The son of John and Sarah Wiley Carter, John A. Carter was born in Oakhill, Pennsylvania, on September 29, 1833, moving to Oskaloosa, Iowa in 1850. He grew up there and became a teacher before he transferred to medical school, earning his degree in Keokuk, Iowa. He was one of the first doctors in Carthage, just after the Civil War ended and the only one there for a time. He was known for always filling his own prescriptions. He married Olivia Seaman here in Carthage, and they had a son, also named John.
During the war years, he was both a Union soldier and a physician.
During his nearly fifty years in Carthage, he became the largest landowner in Jasper County, owning 3,000 acres of land. Much of his land was given away, such as Carter Park, Carter Spring, and Oak Hill Cemetery, named after his birthplace. Due to his civic involvement, he asked that the city place the new electric lighting plant on the north end of the land given for Carter Park. He was very interested in the electric and water plant proposed for Carthage.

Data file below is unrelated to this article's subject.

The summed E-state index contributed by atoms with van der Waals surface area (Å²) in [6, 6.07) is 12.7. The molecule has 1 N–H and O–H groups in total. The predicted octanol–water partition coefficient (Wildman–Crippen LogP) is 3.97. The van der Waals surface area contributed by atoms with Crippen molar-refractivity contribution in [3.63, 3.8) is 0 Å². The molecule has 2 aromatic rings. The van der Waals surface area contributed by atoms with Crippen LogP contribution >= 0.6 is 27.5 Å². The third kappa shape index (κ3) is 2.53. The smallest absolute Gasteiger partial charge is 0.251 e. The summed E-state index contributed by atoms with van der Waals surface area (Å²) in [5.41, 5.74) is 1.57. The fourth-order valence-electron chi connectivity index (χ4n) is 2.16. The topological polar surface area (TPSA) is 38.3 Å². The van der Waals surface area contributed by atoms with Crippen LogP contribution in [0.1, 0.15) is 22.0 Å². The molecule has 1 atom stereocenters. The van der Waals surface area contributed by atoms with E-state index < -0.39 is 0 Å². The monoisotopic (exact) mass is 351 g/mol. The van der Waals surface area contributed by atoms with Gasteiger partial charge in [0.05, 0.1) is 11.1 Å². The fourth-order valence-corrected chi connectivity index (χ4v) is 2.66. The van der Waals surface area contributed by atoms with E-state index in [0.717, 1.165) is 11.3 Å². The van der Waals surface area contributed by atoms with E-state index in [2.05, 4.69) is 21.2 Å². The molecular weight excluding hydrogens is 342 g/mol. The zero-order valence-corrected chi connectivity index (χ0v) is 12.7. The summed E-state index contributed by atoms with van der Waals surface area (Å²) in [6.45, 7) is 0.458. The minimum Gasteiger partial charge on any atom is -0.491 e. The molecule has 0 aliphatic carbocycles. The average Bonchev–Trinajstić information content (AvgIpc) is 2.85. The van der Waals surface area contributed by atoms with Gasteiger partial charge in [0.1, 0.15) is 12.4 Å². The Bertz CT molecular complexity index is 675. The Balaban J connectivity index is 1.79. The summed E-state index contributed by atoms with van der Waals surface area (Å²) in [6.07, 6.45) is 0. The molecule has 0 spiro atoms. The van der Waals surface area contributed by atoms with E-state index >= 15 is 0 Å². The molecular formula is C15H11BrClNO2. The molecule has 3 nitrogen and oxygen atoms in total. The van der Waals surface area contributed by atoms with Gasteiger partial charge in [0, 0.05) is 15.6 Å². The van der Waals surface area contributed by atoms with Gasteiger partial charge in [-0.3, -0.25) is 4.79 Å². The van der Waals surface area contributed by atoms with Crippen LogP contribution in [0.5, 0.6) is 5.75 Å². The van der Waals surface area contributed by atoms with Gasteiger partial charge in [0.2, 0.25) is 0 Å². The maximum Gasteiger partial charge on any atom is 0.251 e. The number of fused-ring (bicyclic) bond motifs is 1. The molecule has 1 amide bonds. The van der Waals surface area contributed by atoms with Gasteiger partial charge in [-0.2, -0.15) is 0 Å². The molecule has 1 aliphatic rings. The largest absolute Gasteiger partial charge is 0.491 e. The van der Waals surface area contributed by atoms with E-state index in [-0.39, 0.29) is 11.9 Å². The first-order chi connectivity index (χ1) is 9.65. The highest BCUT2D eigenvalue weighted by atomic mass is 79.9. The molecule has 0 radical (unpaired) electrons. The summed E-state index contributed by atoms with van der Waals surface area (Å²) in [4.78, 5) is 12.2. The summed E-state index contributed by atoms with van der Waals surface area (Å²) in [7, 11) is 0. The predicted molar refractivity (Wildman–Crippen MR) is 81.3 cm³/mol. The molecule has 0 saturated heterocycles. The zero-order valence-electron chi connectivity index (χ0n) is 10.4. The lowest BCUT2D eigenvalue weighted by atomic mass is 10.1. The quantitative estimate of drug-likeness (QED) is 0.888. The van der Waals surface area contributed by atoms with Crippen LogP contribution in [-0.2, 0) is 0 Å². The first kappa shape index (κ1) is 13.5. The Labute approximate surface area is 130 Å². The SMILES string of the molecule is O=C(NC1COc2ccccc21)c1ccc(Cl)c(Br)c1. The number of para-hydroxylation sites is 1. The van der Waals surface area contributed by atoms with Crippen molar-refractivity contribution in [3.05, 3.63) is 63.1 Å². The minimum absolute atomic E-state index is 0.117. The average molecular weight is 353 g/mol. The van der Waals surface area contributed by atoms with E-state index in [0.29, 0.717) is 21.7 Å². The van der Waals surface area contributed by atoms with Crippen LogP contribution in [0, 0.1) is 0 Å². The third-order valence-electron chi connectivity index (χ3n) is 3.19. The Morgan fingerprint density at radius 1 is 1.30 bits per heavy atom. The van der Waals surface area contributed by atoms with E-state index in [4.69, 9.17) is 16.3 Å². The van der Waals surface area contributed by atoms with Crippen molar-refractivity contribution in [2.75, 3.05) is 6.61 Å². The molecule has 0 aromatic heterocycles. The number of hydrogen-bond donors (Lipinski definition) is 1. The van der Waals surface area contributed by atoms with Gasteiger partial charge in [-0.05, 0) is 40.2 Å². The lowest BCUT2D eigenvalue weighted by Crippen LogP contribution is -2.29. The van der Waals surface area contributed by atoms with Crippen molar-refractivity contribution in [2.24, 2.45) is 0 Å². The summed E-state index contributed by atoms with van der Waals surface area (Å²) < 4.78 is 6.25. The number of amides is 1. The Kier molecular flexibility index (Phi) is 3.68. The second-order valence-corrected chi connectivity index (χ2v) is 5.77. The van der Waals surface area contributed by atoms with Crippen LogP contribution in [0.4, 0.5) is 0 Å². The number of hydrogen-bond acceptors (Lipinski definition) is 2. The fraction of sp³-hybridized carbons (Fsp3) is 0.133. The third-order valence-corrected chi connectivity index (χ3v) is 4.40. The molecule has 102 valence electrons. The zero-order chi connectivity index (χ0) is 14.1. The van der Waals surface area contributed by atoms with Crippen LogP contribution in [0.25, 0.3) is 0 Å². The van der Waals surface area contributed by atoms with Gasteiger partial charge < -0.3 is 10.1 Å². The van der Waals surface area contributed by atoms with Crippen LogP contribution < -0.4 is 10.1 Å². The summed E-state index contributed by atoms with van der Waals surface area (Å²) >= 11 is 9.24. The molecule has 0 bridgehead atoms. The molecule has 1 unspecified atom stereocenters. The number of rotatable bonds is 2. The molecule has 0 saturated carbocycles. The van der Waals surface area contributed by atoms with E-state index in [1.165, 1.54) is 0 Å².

Carter Park was a large park, complete with rail access and the spring. It had earlier been the site of a portion of the Battle of Carthage on July 5, 1861. Many events were held there and Dr. Carter was known to have brought in bears for the enjoyment of the crowd.
He was one of the founders and a director of the First National Bank in 1892. He belonged to the Masons and attended the Methodist church.
From 1893 to 1896 he constructed the beautiful brick home that reigns over Carter Park and, under the guidance of Ruth Kolpin Rubison, it has been restored to its former glory. The laboratory used by Dr. Carter is still intact in the basement of the home.
Dr. Carter passed from this life on March 7, 1913 at the age of 79, from an accumulation of ailments after being bedfast for 10 days. Dr. Carter’s funeral was held at his home and he was laid to rest in Oak Hill Cemetery.